“While our exhausted classmates slowly trickled home every night, Joe and I were always the last on the dance floor,” says Déla Breyne of meeting Irishman Joe O’Callaghan during a college trip to Belgium. Three years later, Joe proposed on Garnish Island in Ireland, but with the rigmarole of visas, the groom made it stateside a mere two months before the Big Day. Flying solo for most of the planning (and wanting to stick strictly to their $10,000 budget), Déla struck gold when she found a private home on a local beach that could host their 20ish guests for the laid-back day on the coast she had dreamed of. “I knew I wanted something low-key and low-stress,” she says, “with a vibe that was romantic and ethereal but not over the top—like a really great dinner party at a friend’s house.” And she got it. “I loved having all our friends here for the weekend,” she says, “it was like a big sleepover.”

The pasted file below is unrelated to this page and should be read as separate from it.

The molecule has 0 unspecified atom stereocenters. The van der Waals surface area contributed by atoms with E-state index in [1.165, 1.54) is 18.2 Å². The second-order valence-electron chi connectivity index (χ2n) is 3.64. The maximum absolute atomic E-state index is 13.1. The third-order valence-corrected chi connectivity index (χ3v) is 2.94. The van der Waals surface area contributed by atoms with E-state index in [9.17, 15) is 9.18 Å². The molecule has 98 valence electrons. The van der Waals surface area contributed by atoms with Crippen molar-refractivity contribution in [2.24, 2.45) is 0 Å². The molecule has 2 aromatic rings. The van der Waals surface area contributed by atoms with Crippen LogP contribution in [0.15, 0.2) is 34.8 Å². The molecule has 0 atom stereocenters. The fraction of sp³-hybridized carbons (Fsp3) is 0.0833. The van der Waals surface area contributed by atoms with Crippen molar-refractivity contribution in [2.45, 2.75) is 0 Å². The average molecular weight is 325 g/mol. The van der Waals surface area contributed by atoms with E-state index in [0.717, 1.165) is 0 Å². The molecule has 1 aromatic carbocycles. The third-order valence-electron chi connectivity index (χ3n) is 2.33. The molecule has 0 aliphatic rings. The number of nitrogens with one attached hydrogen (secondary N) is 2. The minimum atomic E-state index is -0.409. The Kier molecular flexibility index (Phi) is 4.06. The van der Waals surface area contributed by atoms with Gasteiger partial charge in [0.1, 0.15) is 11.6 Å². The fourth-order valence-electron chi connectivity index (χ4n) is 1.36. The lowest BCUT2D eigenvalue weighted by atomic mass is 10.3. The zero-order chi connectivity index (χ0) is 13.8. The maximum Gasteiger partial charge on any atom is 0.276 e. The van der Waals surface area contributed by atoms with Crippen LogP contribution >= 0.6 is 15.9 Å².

Sea What Works
Choose wisely. Isle of Palms, Sullivan’s Island, Folly Beach, Kiawah, and Seabrook have varying rules about hosting ceremonies (or receptions) on the beach and throwing parties in rental homes. Visit (and bookmark) CharlestonWeddingsMag.com/BeachRules for details.
Play it close. Sidestep many regulations—plus gusting wind, blowing sand, and onlookers—by holding the ceremony in your rental’s waterfront yard and the reception on its decks.
Aim for double duty. Besides having it host the Big Day, use your rental for accommodations.
Pick a pretty one. Opt for a property (Déla found this one on VBRO.com) with an aesthetic that requires minimal additional décor.
Get crafty. The bride (a graphic designer) made the invitations and heart garlands, while the same pals who bussed tables and kept drinks full folded napkins with a flourish.
Wedding design, planning: Dela O’Callaghan (the bride)
When a belle of an old-guard Charleston family opts for a pre-ceremony “first look” with her groom, it means times are changing. See why a sneak peek worked for Kathleen Hay and Andrew Hagood, and why you might follow suit